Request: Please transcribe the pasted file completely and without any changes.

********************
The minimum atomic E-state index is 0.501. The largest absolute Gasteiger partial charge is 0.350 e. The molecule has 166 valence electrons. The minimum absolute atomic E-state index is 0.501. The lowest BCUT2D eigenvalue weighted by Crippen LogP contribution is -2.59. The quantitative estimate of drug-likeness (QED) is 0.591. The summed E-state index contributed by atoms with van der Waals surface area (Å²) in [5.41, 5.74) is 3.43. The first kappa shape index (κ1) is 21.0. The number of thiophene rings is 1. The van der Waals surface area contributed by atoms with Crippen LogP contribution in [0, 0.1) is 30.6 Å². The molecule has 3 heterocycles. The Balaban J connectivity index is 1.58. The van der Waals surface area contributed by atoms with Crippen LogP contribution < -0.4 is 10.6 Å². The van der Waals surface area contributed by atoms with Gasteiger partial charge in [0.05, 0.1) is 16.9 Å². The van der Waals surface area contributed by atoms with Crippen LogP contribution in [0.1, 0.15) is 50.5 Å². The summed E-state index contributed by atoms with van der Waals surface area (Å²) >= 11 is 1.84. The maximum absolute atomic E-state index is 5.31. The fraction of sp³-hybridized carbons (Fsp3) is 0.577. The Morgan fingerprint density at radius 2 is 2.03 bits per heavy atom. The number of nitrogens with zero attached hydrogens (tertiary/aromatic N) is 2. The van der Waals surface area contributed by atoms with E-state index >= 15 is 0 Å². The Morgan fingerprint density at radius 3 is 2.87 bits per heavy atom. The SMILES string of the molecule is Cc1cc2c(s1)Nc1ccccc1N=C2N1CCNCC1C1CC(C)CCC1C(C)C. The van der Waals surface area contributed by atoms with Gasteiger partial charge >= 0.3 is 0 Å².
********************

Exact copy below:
The minimum atomic E-state index is 0.501. The largest absolute Gasteiger partial charge is 0.350 e. The molecule has 166 valence electrons. The minimum absolute atomic E-state index is 0.501. The lowest BCUT2D eigenvalue weighted by Crippen LogP contribution is -2.59. The quantitative estimate of drug-likeness (QED) is 0.591. The summed E-state index contributed by atoms with van der Waals surface area (Å²) in [5.41, 5.74) is 3.43. The first kappa shape index (κ1) is 21.0. The number of thiophene rings is 1. The van der Waals surface area contributed by atoms with Crippen LogP contribution in [0, 0.1) is 30.6 Å². The molecule has 3 heterocycles. The Balaban J connectivity index is 1.58. The van der Waals surface area contributed by atoms with Crippen LogP contribution < -0.4 is 10.6 Å². The van der Waals surface area contributed by atoms with Gasteiger partial charge in [0.05, 0.1) is 16.9 Å². The van der Waals surface area contributed by atoms with Crippen LogP contribution in [0.1, 0.15) is 50.5 Å². The summed E-state index contributed by atoms with van der Waals surface area (Å²) >= 11 is 1.84. The maximum absolute atomic E-state index is 5.31. The fraction of sp³-hybridized carbons (Fsp3) is 0.577. The Morgan fingerprint density at radius 2 is 2.03 bits per heavy atom. The number of nitrogens with zero attached hydrogens (tertiary/aromatic N) is 2. The van der Waals surface area contributed by atoms with E-state index >= 15 is 0 Å². The Morgan fingerprint density at radius 3 is 2.87 bits per heavy atom. The SMILES string of the molecule is Cc1cc2c(s1)Nc1ccccc1N=C2N1CCNCC1C1CC(C)CCC1C(C)C. The van der Waals surface area contributed by atoms with Gasteiger partial charge >= 0.3 is 0 Å².